The Social Not-work: 44 per cent of young US Facebook users delete app
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According to a survey conducted by the Pew Research Centre, US Facebook users are changing their relationship with the social network, with many deleting the app from their phones and tightening their privacy settings.
The study found that 42 per cent of US adult Facebook users had taken a significant break from checking Facebook of several weeks or more, and 26 per cent had deleted the app from their phones altogether. A majority of Facebook users surveyed (54 per cent) said that they had adjusted their privacy settings in the past year. Altogether, 74 per cent of Facebook users said that they had taken at least one of the three actions in the past year.
The survey was conducted by the Pew Research Centre during May and June, following reports that now-defunct data analytics company Cambridge Analytica had collected data from 83 million Facebook users without their explicit consent or knowledge in order to develop targeted political advertising tools. The scandal came amid ongoing anger relating to abuse, violent content, hate speech and misinformation flourishing on the platform.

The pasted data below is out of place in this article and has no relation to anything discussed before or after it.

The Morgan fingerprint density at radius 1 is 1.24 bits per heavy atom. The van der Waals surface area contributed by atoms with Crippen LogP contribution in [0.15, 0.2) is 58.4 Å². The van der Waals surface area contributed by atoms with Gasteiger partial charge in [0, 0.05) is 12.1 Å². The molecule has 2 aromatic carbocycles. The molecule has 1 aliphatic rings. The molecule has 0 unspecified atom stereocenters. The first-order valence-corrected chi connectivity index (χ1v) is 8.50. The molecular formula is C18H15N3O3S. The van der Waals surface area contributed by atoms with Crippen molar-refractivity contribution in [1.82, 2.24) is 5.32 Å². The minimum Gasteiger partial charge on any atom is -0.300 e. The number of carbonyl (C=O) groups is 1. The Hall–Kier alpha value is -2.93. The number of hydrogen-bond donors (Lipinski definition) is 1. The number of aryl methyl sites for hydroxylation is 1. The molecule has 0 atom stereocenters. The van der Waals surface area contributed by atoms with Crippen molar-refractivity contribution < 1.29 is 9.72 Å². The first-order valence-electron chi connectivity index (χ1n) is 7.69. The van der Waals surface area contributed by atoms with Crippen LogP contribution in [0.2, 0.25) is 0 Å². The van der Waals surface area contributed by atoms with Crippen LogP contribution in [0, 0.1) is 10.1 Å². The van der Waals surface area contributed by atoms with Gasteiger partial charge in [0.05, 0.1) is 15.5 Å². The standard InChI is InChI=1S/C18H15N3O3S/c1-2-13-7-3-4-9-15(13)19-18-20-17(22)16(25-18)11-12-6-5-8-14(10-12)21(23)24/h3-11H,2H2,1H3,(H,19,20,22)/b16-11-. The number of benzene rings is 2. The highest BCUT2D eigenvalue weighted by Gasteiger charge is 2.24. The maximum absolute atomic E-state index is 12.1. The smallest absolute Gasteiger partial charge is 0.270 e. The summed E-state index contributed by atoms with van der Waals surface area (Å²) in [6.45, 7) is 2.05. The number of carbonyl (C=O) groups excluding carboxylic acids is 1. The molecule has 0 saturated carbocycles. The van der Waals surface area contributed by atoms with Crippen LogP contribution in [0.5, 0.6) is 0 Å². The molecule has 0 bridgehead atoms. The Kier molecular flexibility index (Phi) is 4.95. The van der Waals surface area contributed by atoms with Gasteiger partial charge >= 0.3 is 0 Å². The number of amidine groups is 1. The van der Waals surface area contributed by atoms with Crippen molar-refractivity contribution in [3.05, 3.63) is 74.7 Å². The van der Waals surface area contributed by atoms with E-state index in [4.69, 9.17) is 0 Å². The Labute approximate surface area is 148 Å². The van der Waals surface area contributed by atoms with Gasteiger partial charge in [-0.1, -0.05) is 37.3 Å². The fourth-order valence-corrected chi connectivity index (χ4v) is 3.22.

Following the Cambridge Analytica scandal, Facebook responded by updating its privacy settings to make it easier for users to review the data the company could collect about them, including by downloading all the personal data that Facebook holds on their account. According to the survey, 9 per cent of Facebook users have downloaded their personal data from Facebook, and almost half of these privacy-conscious users went on to delete the app.
The survey found that young Americans were most likely to have adjusted their privacy settings with 64 per cent of 18-29-year-olds adjusting their settings and 44 per cent of this group deleting the app. Just 12 per cent of users aged 65 or above, in comparison, have deleted the app from their phone.
Despite recent allegations that Facebook and other internet platforms “censor” conservative voices – including President Donald Trump’s unfounded claims this week that social media companies have already interfered in the upcoming midterm elections with a “super liberal” bias – the survey found that very similar percentages of Democrats and Republicans used Facebook, with neither political group more likely to have taken a break from Facebook or deleted it from their phone.
The allegations of censorship on social media led to executives representing Facebook and Twitter to be called before Congress this week to address the issue. Jack Dorsey, CEO of Twitter, admitted that the platform filtered some tweets based on the behaviour of the users interacting with those accounts, although this did not account for political stance: “[Twitter does not] shadow-ban anyone based on political ideology,” he said.
Dorsey said that Twitter no longer applied the filter. Meanwhile, Sheryl Sandberg, COO of Facebook, told Congress that Facebook was working to clamp down on inauthentic accounts, but admitted that the company had been slow to respond to criticism. Google was criticised for declining to send an executive to testify; an empty chair was markedly left beside Dorsey and Sandberg.